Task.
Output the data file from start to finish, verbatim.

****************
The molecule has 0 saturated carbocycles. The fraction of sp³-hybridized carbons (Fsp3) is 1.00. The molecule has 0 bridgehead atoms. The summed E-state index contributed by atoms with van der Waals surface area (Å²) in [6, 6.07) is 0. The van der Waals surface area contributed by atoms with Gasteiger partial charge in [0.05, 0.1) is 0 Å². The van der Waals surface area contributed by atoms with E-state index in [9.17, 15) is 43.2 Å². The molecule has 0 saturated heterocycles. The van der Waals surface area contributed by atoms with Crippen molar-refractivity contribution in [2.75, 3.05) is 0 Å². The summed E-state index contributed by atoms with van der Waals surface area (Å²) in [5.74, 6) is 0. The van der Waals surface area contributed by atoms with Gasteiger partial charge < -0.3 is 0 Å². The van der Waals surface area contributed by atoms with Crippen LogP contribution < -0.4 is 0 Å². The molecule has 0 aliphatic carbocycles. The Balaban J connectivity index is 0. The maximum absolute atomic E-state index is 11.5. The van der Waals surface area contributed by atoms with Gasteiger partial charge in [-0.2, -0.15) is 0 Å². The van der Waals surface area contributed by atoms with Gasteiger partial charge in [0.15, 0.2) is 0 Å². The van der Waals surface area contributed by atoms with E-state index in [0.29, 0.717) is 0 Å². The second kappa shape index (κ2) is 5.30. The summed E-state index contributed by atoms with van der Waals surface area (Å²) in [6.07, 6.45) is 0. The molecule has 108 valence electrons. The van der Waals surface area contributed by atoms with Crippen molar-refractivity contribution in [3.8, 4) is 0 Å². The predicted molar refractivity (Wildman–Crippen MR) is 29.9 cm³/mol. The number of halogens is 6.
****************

The molecule has 0 saturated carbocycles. The fraction of sp³-hybridized carbons (Fsp3) is 1.00. The molecule has 0 bridgehead atoms. The summed E-state index contributed by atoms with van der Waals surface area (Å²) in [6, 6.07) is 0. The van der Waals surface area contributed by atoms with Gasteiger partial charge in [0.05, 0.1) is 0 Å². The van der Waals surface area contributed by atoms with E-state index in [9.17, 15) is 43.2 Å². The molecule has 0 saturated heterocycles. The van der Waals surface area contributed by atoms with Crippen molar-refractivity contribution in [2.75, 3.05) is 0 Å². The summed E-state index contributed by atoms with van der Waals surface area (Å²) in [5.74, 6) is 0. The van der Waals surface area contributed by atoms with Gasteiger partial charge < -0.3 is 0 Å². The van der Waals surface area contributed by atoms with Crippen LogP contribution < -0.4 is 0 Å². The molecule has 0 aliphatic carbocycles. The Balaban J connectivity index is 0. The maximum absolute atomic E-state index is 11.5. The van der Waals surface area contributed by atoms with Gasteiger partial charge in [-0.2, -0.15) is 0 Å². The van der Waals surface area contributed by atoms with Gasteiger partial charge in [0.15, 0.2) is 0 Å². The van der Waals surface area contributed by atoms with E-state index in [0.29, 0.717) is 0 Å². The second kappa shape index (κ2) is 5.30. The summed E-state index contributed by atoms with van der Waals surface area (Å²) in [6.07, 6.45) is 0. The molecule has 108 valence electrons. The van der Waals surface area contributed by atoms with Crippen molar-refractivity contribution in [3.8, 4) is 0 Å². The predicted molar refractivity (Wildman–Crippen MR) is 29.9 cm³/mol. The number of halogens is 6.